The Canberra Times has today reported on six fresh cases of hepatitis C acquired at the ACT’s Alexander Maconochie Centre jail since December. But will they be the tipping point to finally persuade authorities to do “the right thing” and provide sterile injecting equipment in prisons, asks NDARC’s veteran prisons researcher Professor Kate Dolan?
Grumpy old men? Grumpy old women? We get more unhappy as we get older, don’t we?
The National Drug and Alcohol Research Centre welcomes scholarly, rigorous debate on the matter of drug law reform in Australia. The Sydney Morning Herald's 21 May cover story (‘Two thirds opposed to easing of drug laws’) engages with this very topic.
With the release of the 2011 Illicit Drug Reporting System (IDRS) national report just around the corner, it’s an ideal time to recognise some of the heartening changes uncovered by the 2011 survey.
Among them are the shifts observed in the injecting behaviour of injecting drug users. Those reporting sharing of injecting equipment other than needles (such as spoons, filters, tourniquets and swabs) was significantly lower in 2011 than in 2010, dropping from 39% of those surveyed to 25%.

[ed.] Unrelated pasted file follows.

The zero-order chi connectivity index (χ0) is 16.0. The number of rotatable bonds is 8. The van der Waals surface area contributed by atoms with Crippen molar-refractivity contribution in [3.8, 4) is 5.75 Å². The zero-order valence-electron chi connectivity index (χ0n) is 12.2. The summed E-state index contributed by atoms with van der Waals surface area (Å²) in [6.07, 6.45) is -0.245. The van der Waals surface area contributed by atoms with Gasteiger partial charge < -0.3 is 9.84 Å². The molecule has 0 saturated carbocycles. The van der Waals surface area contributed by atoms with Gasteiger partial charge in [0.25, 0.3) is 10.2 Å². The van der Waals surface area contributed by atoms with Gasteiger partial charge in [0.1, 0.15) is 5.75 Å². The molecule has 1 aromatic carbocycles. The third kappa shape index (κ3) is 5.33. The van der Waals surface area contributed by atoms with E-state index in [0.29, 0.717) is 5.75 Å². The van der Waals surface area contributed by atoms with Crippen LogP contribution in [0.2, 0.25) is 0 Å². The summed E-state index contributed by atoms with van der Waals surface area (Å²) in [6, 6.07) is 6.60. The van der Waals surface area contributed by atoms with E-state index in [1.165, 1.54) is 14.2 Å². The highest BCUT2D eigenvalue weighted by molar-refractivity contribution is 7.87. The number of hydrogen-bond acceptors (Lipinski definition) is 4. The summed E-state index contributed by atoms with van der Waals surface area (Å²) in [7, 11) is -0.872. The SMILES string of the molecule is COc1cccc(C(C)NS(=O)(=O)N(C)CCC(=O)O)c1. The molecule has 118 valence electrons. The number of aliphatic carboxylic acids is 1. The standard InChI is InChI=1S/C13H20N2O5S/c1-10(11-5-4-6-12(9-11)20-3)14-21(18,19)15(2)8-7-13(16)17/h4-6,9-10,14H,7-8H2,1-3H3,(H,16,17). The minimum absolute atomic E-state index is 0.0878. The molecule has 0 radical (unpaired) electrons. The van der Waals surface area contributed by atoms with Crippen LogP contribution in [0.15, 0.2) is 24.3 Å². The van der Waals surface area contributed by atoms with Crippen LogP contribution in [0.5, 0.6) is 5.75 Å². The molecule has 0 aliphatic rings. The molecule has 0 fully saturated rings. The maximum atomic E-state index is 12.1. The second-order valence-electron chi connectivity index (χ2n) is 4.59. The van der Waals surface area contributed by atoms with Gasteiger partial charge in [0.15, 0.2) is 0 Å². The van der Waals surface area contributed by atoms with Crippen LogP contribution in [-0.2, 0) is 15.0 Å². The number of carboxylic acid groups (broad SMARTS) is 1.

Baby boomers to Gen X and Gen Y: 'We didn’t do that many drugs when we were your age'.
It turns out this is actually true.
A paper on the Cannabis Withdrawal Scale by researchers from the National Cannabis Prevention and Information Centre (NCPIC) has been named one of the top 10 addiction articles of the past year.
The scale, developed by NCPIC’s Professor Jan Copeland, Dr David Allsop and Dr Melissa Norberg in collaboration with Professor Alan Budney from the University of Arkansas, helps clinicians monitor the course and severity of cannabis withdrawal symptoms and determine which interventions would help patients quit successfully.
Plagued by mountains of debt? Get rid of the credit cards, implement a plan to get back into the black and all will be well again.
Actually, that's a myth.
A wealth of papers and presentations continue to bust the myths around alcohol, drug use and mental health
Myth: Heroin users miss out on exercise
We should all be concerned about our laws on illegal drugs because they affect all of us – people who use drugs; who have family members using drugs; health professionals seeing people for drug-related problems; ambulance and police officers in the front line of drug harms; and all of us who pay high insurance premiums because drug-related crime is extensive.